This week in book-related infographics: Waterstones has put together an illustrated formula for the ultimate bestseller, “a thriller tale of crime, bondage and wizardry.”
Can the art of teaching art actually be exhibited? A new exhibition at the Institute of Contemporary Art in Boston about the one-time Asheville, NC institution Black Mountain College asks just such questions. Black Mountain College was a controversial, short-lived bastion of free-thought and artistic expression which hosted such figures as Josef Albers, John Cage, and Robert Creeley from 1933 to 1957.
“I am worried about the implications of throwing the label ‘women’s pain’ around individual experiences of suffering, and I am even more uncomfortable with women who feel free to speak for all women. I worry about making pain a ticket to gain entry into the women’s club. And I worry that the assumption of vulnerability threatens to invigorate just the sexist evils it aims to combat by demanding that men serve as shields against it.” In an essay for the Boston Review, Jessa Crispin shares her concerns about the “wounded women” trend in literature right now, citing Leslie Jamison‘s The Empathy Exams and Roxane Gay‘s Bad Feminist as well the Twitter campaign #yesallwomen as particular examples. Pair with Ryan Teitman‘s Millions review of The Empathy Exams.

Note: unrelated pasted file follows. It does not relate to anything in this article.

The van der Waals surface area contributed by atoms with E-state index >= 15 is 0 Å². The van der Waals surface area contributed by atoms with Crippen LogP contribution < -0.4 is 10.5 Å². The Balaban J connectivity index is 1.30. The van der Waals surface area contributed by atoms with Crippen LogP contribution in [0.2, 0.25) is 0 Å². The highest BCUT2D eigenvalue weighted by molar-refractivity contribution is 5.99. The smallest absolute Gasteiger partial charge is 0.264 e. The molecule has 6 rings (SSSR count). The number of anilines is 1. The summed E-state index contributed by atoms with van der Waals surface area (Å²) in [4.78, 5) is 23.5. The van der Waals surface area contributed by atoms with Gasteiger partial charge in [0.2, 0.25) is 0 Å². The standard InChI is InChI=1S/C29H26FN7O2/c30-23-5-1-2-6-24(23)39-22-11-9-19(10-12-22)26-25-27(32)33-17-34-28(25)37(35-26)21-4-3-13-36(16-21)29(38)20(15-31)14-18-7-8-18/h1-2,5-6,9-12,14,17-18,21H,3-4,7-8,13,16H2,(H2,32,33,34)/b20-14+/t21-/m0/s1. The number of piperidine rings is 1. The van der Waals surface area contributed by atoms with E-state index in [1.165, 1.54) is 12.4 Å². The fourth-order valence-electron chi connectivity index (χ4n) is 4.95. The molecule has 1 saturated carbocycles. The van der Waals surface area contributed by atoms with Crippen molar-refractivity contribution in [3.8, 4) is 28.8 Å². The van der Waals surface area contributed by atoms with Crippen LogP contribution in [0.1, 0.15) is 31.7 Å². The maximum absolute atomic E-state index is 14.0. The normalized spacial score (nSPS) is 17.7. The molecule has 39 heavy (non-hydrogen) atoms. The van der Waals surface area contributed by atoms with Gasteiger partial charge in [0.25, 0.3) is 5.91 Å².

From the Paris Review: Daniel Torday on lost family stories, Pliny the Elder, and the origins of glass.
Recommended (Revolutionary) Reading: On why Kate Millett’s Sexual Politics remains so relevant to today’s most heated literary arguments, despite its being nearly fifty years old at this point.
Sara Davidson’s Joan: Forty Years of Life, Loss, and Friendship with Joan Didion is an intimate portrait of one of America’s most revered and private writers.
Conversational Reading has put together its own “most anticipated” books list that has some overlap with our own. It’s also worth noting that the trend of posthumous publication noted in our Most Anticipated introduction, was plumbed with considerably more depth at The Quarterly Conversation last year.